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Five Poems

by Markos Meskos (1935-2019)

Translated from the Greek by Joshua Barley


From Black Mountain (1963)


Above Vodena*

goes the Sotira road.

Quiet hills, wild gorge higher up,

the cherry trees’ chestnut soil is newly dug

here the wheat’s green blade dances there

the plum tree in bloom, cows on the slope again,

somewhere near Mt. Paiko an unsaddled mare

whips the air…





The Courtyard


Beside the mountain, the green ends in the courtyard –

a passage for birds, a passage for sun,

hence the smears on the earth:

From broken wing or hunted beast

from the grunt of the slaughterhouse and unpolluted blood–


At dawn the lady of the house was white-washing the walls and 

the lane from beside the mountain

to the courtyard

  - no, no, it wasn’t human blood

I confess, it wasn’t…


From Horses in the Hippodrome (1973)


The Horse


In Athens in the month of May cherries for twenty drachmas.


Sunday morning pigeons between the grey apartment blocks 

and the black murmur of the flower-seller’s perfumed voice.

Sad pastures of artificial inseminations, animals behind

the whip, up on their hind legs, and your gaze reaches three metres to 

the red wave on the ruin opposite. Where are you going 

Children are walking in the park, not selling wings –

plastic garlands for May Day and for tombs, yes.


(Stepmotherland, Stepfatherland, rotten the money in my hands

your piastres don’t gleam.) We’ll go through youth too –

deep at summer’s end we’ll disappear… Oh! city

who bore me you don’t hear me, every night I beat at your walls

but the guards don’t let me in. I turn back cut a branch

take up a song to blanket the tears – a blind horse I walk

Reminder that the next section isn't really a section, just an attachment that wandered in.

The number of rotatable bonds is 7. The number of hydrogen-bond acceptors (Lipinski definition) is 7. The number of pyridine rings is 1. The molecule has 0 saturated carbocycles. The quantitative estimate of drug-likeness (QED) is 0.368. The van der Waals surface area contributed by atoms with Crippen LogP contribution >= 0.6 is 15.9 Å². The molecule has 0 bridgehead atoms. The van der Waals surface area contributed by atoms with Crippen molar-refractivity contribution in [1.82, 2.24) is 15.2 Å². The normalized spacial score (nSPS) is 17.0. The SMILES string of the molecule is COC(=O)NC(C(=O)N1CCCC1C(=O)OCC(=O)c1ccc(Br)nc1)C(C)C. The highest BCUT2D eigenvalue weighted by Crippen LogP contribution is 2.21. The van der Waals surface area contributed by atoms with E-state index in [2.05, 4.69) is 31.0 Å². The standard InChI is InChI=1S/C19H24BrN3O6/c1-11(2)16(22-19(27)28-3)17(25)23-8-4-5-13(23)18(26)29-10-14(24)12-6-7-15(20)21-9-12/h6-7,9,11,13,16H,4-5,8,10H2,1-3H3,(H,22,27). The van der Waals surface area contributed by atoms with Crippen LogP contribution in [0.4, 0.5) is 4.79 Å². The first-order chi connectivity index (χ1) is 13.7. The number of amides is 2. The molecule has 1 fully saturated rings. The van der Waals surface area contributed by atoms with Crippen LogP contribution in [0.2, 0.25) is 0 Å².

and cry, brow to your brow. 




When there’s a knock on the door she opens it unafraid,

habits don’t change – in the neighbourhood they’ve opened

the Easter table, little Anna’s drinking beer 

and Mrs Tzaferaina in black asking the

grocer for Nescafe. In the corner of the table

Mrs Calliope (long dead), beside her

Artemis, out of sorts. 

Later she’ll open the volleyball net and pin

on our door plastic May…

Little Refugees


You remember Joy’s dream in the plain of Thessaloniki

and you haven’t seen her since. It was June, a light north wind was throwing

the first apricots down. From the same tomb on

another slope where the iron and steel run tests again 

Artemis’ soul emerges, ponders the woes of the world


- stillborn so many children inside her belly.


*The old name of Edessa, Meskos’ home town.

Markos Meskos was born in Edessa, northern Greece, in 1935. He published over a dozen volumes of poetry and several works of prose, receiving the State Prize for Poetry in 2012. He died in Thessaloniki in 2019.


The poems by Markos Meskos are published in his collected poems, Μαύρο Δάσος [‘Black Forest], Gavriilidis Publications 2011.‘’

Joshua Barley’s translations of the poet Michalis Ganas (with David Connolly) were published by Yale University Press in 2019. An anthology of Greek folk songs in translation is forthcoming from Aiora Press in 2021. He lives in Athens.​


William Roper-Curzon